Real Estate Investing: Understanding PA Tax Sales

While sheriff’s sales have received a great deal of publicity due to the wave of foreclosures taking place around the country, great mystery still surrounds the tax sale procedures pursuant to the Pennsylvania real estate tax sale law. Any real estate investor who is considering acquiring property through a tax sale needs to understand the basics in order to avoid the numerous pitfalls that have befallen many a well-intentioned buyer.

A tax sale is a step in the foreclosure of the lien imposed under the Real Estate Tax Sale Act (“RETSA”). RETSA provides that all taxes lawfully levied on property in the Commonwealth of Pennsylvania are a first lien on the property, with priority over all other liens, including mortgages. Within each county around the Commonwealth there is a Tax Claim Bureau which receives and collects the property taxes within the county. Taxes become delinquent in May of the year following the year in which the taxes were due. When that happens, the tax collector commences proceedings to collect real estate taxes under RETSA by submitting to the County Tax Claim Bureau a listing of all delinquent accounts. By no later than July 31st of each year, the Tax Claim Bureau gives notice to each delinquent taxpayer by registered or certified mail, return receipt, postage prepaid, addressed to the owners, at the address listed on the tax duplicate of the entry of the claim. If notice is not delivered by the post office, then it must be posted on the property. Notice provisions of RETSA have been closely construed by courts, so as to avoid deprivation of property rights without due process, so it is critical that the notice procedure be reviewed by experienced real estate attorney prior to bidding on a property at such sales.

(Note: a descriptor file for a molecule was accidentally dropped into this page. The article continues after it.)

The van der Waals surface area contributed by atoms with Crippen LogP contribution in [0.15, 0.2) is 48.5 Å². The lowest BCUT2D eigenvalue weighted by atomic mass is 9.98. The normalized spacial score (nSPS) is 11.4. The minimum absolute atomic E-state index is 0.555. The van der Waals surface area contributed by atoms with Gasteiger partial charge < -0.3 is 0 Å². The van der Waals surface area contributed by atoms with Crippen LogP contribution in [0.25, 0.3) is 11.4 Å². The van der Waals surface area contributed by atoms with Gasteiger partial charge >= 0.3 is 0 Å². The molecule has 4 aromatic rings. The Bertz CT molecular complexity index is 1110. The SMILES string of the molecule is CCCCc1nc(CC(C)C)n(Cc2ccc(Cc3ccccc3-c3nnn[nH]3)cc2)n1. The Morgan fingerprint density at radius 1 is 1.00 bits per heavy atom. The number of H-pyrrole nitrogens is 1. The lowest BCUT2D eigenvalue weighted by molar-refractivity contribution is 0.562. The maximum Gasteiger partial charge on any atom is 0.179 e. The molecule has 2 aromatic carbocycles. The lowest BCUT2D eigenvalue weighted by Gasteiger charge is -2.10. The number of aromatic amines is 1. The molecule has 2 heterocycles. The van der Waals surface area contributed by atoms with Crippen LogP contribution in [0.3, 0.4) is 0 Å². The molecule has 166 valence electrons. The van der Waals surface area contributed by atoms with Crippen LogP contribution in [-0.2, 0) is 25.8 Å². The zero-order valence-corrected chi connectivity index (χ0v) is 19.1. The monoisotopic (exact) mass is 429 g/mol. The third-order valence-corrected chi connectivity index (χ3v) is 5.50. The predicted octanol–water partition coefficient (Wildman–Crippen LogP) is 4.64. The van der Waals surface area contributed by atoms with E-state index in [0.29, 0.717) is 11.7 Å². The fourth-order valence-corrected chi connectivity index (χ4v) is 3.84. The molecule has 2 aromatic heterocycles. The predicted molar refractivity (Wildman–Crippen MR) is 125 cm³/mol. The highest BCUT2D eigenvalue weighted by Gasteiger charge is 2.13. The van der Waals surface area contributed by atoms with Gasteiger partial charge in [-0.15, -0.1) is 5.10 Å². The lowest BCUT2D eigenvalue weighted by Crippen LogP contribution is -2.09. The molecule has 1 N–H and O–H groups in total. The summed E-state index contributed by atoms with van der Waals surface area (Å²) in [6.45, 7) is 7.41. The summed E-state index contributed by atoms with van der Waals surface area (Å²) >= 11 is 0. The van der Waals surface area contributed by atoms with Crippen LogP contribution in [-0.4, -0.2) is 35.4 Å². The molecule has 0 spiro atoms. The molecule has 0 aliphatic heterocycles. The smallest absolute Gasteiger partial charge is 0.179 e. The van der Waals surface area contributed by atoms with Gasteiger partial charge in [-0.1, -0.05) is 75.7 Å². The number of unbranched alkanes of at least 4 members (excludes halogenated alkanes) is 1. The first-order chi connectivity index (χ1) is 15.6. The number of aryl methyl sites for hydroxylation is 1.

Upset Tax Sales

Upset sales are the first step in the sale process. The title conveyed to a purchaser at an upset sale is subject to the claim of every recorded mortgage, lien, claim, ground rent or PA Revenue lien not included in the upset price. In other words, you effectively take title to the premises in the same position as the taxpayer who has been divested of the property. If they granted three mortgages, you take the property subject to those same three mortgages. Accordingly, a thorough title search review, prior to the sale, is an absolute necessity. Again, obtain such a search review from experienced real estate counsel. Hundreds of thousands of dollars (or more) may be at risk.

Judicial Tax Sales

If the upset price is not realized at the upset sale, the Tax Claim Bureau may petition the local Court of Common Pleas to schedule a judicial sale, the second step in the tax sale process. After rule to show cause is issued, and the rule becomes absolute, the Court sets a sale date. The title conveyed to a purchaser at a judicial sale is free and clear of all taxes, liens, and mortgages (ground rents are still effective). Then the Court must confirm the final sale before title is transferred to the buyer. Even in the judicial sale setting, an up-front title search/review is a necessary step in the process. That search/review will also review whether or not the county properly followed RETSA procedures.


Even after a successful bid at a tax sale, the buyer/investor still may have hurdles to overcome. The owner of any property sold at a tax sale may redeem (buy back) the property ay any time within one (1) year from the date of the acknowledgement of the sheriff’s deed transferring title to the tax sale buyer. In order to redeem, the prior owner must be prepared to pay the amount bid at the sale, other costs, and any liens or encumbrances that were not discharged by the sale but which were paid. An exception to this right is for vacant property, which is any property that was not occupied by the same individual or family unit as a residence for specific periods under RETSA.



Tax sales provide great opportunity for investors, but there are many traps for the unwary. Therefore, it is advisable for anyone considering this source for properties to be sure to engage an experienced real estate attorney who can review the title and the sale procedures BEFORE you go to the tax sale.

  • Facebook
  • Twitter
  • DZone It!
  • Digg It!
  • StumbleUpon
  • Technorati
  • NewsVine
  • Reddit
  • Blinklist
  • Add diigo bookmark
Harrisburg Magazine Readers' Choice 2011